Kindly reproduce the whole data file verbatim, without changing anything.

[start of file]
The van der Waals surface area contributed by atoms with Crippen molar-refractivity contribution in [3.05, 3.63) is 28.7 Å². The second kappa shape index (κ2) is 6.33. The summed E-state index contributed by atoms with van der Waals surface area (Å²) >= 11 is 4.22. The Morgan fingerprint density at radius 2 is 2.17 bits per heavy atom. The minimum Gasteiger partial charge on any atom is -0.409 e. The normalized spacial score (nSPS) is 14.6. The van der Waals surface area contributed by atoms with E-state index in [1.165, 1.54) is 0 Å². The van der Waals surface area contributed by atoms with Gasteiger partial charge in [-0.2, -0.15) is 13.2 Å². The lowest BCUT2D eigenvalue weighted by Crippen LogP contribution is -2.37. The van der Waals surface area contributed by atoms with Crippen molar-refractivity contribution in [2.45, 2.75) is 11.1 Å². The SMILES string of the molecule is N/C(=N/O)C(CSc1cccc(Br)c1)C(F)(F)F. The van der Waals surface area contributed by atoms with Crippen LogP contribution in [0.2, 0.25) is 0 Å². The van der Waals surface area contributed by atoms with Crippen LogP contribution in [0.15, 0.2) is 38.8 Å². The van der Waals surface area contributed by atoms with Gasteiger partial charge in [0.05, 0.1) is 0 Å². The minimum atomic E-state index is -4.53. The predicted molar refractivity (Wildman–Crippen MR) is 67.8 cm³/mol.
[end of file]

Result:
The van der Waals surface area contributed by atoms with Crippen molar-refractivity contribution in [3.05, 3.63) is 28.7 Å². The second kappa shape index (κ2) is 6.33. The summed E-state index contributed by atoms with van der Waals surface area (Å²) >= 11 is 4.22. The Morgan fingerprint density at radius 2 is 2.17 bits per heavy atom. The minimum Gasteiger partial charge on any atom is -0.409 e. The normalized spacial score (nSPS) is 14.6. The van der Waals surface area contributed by atoms with E-state index in [1.165, 1.54) is 0 Å². The van der Waals surface area contributed by atoms with Gasteiger partial charge in [-0.2, -0.15) is 13.2 Å². The lowest BCUT2D eigenvalue weighted by Crippen LogP contribution is -2.37. The van der Waals surface area contributed by atoms with Crippen molar-refractivity contribution in [2.45, 2.75) is 11.1 Å². The SMILES string of the molecule is N/C(=N/O)C(CSc1cccc(Br)c1)C(F)(F)F. The van der Waals surface area contributed by atoms with Crippen LogP contribution in [0.2, 0.25) is 0 Å². The van der Waals surface area contributed by atoms with Crippen LogP contribution in [0.15, 0.2) is 38.8 Å². The van der Waals surface area contributed by atoms with Gasteiger partial charge in [0.05, 0.1) is 0 Å². The minimum atomic E-state index is -4.53. The predicted molar refractivity (Wildman–Crippen MR) is 67.8 cm³/mol.